I thought it was really interesting that they would include the discussion in a print publication as well. As many people as there are reading blogs, etc online, it is good to remember that there are a lot of passionate supporters out there who aren’t online and they deserve to be included in the dialogue in some fashion from time to time.

Last theatre blog I wanted to direct folks to is not for live performance, but actually a movie theatre. Some intrepid folks apparently quit their high paying corporate jobs right around Christmas and moved to Springfield, MO to renovate and open a small movie house. They basically discuss every step of the project from applying to get a Small Business Administration loan to deciding how what type of soda to serve and the size seats to put in the theatre. (You want a lesson in economics, check out the Jan 8 entry –unfortunately they don’t have a way to link directly to the entry)

Say What?

Even before I took my current position, I was familiar with the unique situations one might run into while working for a theatre in a university setting. There are the competitive bids you must solicit for everything, the triplicate forms, the purchase order process and four week wait for people to be paid.

Then there is the fact the state doesn’t like to pay for services in advance of receiving them. If you are using Equity actors you often must post a bond and as I noted yesterday, when you present performances, you often have to pay deposits in advance. Many times you end up explaining that this is the usual way of doing business over and over to people.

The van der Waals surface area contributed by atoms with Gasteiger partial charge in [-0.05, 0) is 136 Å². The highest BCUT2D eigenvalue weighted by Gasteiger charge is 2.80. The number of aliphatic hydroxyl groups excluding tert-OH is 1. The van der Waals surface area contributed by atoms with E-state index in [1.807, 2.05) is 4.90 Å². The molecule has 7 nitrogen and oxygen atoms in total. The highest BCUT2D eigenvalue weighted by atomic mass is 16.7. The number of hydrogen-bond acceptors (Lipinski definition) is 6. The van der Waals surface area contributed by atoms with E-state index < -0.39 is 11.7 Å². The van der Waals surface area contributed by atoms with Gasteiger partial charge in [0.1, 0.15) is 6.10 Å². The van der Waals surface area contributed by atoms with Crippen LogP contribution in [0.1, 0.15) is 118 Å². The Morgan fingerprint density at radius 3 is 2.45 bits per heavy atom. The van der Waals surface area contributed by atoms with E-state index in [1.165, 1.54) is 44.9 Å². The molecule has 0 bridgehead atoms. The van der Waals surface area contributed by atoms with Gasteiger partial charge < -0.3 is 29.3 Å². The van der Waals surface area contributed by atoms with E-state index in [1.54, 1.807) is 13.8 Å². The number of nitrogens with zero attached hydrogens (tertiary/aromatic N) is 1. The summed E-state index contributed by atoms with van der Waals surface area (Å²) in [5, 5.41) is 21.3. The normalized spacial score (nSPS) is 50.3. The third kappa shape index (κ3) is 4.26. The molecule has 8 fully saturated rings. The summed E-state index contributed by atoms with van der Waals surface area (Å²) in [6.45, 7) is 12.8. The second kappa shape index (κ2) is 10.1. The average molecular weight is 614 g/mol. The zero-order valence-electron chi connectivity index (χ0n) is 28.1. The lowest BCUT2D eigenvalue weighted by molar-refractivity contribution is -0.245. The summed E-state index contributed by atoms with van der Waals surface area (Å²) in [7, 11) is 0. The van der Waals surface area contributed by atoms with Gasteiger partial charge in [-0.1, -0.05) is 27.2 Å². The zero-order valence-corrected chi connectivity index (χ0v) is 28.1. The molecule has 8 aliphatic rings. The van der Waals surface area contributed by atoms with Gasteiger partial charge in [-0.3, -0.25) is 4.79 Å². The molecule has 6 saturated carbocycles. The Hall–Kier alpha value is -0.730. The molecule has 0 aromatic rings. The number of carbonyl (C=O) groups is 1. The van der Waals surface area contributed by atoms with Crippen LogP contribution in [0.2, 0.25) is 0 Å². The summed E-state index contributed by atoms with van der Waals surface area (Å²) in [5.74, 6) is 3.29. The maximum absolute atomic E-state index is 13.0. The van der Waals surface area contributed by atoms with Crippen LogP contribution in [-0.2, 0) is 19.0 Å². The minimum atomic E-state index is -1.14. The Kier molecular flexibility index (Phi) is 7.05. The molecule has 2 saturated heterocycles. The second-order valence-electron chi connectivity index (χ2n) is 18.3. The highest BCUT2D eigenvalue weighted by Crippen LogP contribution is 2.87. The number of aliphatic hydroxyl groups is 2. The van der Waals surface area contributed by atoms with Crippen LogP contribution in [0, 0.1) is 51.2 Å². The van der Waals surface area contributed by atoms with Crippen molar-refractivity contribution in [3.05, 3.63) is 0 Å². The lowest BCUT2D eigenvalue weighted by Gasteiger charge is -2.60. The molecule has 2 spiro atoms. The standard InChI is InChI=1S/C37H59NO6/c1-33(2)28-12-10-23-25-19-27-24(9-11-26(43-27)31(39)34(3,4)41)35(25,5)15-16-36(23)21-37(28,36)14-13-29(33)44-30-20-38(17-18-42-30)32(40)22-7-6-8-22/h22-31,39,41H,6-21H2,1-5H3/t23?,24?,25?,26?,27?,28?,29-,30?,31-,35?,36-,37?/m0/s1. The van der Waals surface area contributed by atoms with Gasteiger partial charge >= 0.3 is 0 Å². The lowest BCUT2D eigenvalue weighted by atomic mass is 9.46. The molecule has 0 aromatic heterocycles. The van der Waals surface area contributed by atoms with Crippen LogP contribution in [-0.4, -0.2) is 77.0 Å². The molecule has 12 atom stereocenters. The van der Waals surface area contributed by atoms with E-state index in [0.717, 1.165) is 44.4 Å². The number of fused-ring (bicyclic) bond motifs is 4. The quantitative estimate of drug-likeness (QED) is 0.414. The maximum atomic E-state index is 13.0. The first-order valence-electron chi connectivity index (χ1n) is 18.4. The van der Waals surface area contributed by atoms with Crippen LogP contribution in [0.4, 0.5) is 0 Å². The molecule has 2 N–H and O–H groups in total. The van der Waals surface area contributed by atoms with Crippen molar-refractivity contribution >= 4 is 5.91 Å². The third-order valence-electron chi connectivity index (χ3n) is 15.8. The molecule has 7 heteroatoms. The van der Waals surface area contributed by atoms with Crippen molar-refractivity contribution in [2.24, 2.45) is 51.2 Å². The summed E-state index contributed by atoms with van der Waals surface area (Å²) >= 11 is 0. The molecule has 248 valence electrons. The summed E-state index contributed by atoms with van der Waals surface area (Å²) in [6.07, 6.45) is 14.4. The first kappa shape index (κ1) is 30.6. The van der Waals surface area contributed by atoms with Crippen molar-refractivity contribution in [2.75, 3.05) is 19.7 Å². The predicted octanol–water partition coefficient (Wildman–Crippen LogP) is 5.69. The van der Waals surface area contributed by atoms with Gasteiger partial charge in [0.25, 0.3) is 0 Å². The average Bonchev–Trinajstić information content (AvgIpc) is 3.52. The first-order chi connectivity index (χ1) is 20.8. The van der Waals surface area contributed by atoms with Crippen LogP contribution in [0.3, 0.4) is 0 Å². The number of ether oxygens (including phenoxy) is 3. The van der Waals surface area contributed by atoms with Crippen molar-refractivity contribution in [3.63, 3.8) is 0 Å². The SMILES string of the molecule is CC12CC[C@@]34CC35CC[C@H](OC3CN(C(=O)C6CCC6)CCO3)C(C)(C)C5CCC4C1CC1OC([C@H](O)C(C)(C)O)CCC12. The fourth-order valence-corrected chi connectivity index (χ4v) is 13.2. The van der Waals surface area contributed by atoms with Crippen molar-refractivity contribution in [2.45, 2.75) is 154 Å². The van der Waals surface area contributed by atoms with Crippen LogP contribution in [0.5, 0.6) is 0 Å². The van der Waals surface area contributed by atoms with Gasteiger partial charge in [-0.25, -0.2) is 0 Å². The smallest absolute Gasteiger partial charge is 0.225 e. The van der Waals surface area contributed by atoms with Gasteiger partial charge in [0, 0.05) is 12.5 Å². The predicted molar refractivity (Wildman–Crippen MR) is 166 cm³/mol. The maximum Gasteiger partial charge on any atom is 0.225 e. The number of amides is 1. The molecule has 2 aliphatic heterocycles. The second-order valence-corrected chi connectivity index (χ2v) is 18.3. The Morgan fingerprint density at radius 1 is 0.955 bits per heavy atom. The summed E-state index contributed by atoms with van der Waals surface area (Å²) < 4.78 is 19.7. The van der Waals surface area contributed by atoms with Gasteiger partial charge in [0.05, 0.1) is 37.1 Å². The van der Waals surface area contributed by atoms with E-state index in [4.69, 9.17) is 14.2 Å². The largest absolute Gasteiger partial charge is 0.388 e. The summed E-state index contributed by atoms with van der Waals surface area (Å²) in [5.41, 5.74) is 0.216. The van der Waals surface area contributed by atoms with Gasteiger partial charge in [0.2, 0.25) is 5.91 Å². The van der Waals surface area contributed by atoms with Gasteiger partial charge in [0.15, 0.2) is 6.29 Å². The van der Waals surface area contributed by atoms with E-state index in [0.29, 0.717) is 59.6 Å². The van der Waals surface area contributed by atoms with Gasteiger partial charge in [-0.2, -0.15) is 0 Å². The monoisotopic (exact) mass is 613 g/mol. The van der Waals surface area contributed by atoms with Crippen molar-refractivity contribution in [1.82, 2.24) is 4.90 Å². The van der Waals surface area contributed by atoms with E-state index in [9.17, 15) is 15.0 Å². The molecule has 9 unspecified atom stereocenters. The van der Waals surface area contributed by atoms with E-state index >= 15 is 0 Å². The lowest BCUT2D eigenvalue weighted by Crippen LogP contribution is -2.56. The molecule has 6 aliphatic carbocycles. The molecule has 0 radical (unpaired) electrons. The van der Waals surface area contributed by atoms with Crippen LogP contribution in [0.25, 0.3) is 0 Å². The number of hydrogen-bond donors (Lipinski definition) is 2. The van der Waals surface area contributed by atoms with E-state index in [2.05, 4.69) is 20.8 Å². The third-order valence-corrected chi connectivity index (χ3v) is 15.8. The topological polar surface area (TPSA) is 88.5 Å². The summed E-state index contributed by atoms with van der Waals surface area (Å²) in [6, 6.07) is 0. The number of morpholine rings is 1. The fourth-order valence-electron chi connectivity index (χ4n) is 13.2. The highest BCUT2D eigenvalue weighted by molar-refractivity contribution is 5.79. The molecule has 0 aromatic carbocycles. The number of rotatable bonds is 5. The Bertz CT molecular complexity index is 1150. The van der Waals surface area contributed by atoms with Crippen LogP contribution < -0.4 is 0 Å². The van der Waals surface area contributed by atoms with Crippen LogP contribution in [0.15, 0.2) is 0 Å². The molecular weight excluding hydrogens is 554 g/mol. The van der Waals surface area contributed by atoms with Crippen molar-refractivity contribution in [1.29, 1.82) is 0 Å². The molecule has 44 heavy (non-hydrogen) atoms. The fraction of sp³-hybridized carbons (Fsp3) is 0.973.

Today there was a bit of a new twist. A person from the business office comes over and says I have to sign a statement on the purchase order saying that I will personally reimburse the university if it pays the deposit and the artist doesn’t perform. Now given that the deposit is usually at least $5,000 or more, that isn’t something I really want to be responsible for.

I have never had a performer fail to perform. However, I am sitting on an island in the middle of the Pacific. Just regular problems with airplanes can pose a problem much less other acts of God, war, strike and all the other variables found in a force majeure clause. Most force majeure clauses stipulate that an artist will return the deposit less any expenses. Given that purchasing airline tickets to Hawaii will probably eat up the deposit amount by itself, the chance of me retrieving the deposit in such a situation is probably slim to none.

I lodge a complaint to my division chair who is as incredulous as I. He says to check with my counterparts at other campuses to see if they face the same problem. I heard back from one of them before I left for the day and his answer left me even more flabbergasted. He does sign the reimbursement pledge when he pays deposits–however he often crosses that part of a contract out so he only pays when he really has to. Now this is the same guy who crosses out the catering portion of hospitality riders so I am wondering how the heck he manages to get anyone to perform for him at all.

I guess all my talk yesterday about the basic requirements one will have to meet for most presenting situation has quite a few more exceptions to the rule than I thought. I need to talk to some more people though. I really don’t want to sign the thing, but I also don’t want to eliminate a whole pool of potential performers too because the university won’t pay a deposit.